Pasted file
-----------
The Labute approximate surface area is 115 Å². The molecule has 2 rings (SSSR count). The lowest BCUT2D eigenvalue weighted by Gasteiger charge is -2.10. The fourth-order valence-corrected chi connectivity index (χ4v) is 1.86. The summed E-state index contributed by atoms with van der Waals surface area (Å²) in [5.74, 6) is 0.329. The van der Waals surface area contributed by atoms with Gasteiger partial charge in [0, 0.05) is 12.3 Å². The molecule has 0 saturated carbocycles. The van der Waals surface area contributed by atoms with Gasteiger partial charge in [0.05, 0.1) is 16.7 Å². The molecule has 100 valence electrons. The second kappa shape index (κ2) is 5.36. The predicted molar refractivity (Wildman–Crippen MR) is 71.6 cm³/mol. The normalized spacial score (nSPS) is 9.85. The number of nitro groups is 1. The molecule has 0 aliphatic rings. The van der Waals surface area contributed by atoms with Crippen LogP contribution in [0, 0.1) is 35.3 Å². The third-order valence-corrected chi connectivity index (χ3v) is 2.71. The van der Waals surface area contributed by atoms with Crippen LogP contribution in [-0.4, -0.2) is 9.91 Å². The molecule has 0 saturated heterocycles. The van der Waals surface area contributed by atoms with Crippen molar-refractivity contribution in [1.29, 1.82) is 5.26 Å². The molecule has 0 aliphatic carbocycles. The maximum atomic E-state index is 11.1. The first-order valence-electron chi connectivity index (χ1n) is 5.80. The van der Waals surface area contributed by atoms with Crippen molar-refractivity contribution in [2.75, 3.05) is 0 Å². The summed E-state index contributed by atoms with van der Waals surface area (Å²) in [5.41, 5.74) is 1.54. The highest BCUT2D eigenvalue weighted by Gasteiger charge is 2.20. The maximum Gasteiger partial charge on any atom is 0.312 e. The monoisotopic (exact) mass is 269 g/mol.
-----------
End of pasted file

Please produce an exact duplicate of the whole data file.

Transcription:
The Labute approximate surface area is 115 Å². The molecule has 2 rings (SSSR count). The lowest BCUT2D eigenvalue weighted by Gasteiger charge is -2.10. The fourth-order valence-corrected chi connectivity index (χ4v) is 1.86. The summed E-state index contributed by atoms with van der Waals surface area (Å²) in [5.74, 6) is 0.329. The van der Waals surface area contributed by atoms with Gasteiger partial charge in [0, 0.05) is 12.3 Å². The molecule has 0 saturated carbocycles. The van der Waals surface area contributed by atoms with Gasteiger partial charge in [0.05, 0.1) is 16.7 Å². The molecule has 100 valence electrons. The second kappa shape index (κ2) is 5.36. The predicted molar refractivity (Wildman–Crippen MR) is 71.6 cm³/mol. The normalized spacial score (nSPS) is 9.85. The number of nitro groups is 1. The molecule has 0 aliphatic rings. The van der Waals surface area contributed by atoms with Crippen LogP contribution in [0, 0.1) is 35.3 Å². The third-order valence-corrected chi connectivity index (χ3v) is 2.71. The van der Waals surface area contributed by atoms with Crippen LogP contribution in [-0.4, -0.2) is 9.91 Å². The molecule has 0 saturated heterocycles. The van der Waals surface area contributed by atoms with Crippen molar-refractivity contribution in [1.29, 1.82) is 5.26 Å². The molecule has 0 aliphatic carbocycles. The maximum atomic E-state index is 11.1. The first-order valence-electron chi connectivity index (χ1n) is 5.80. The van der Waals surface area contributed by atoms with Crippen molar-refractivity contribution in [2.75, 3.05) is 0 Å². The summed E-state index contributed by atoms with van der Waals surface area (Å²) in [5.41, 5.74) is 1.54. The highest BCUT2D eigenvalue weighted by Gasteiger charge is 2.20. The maximum Gasteiger partial charge on any atom is 0.312 e. The monoisotopic (exact) mass is 269 g/mol.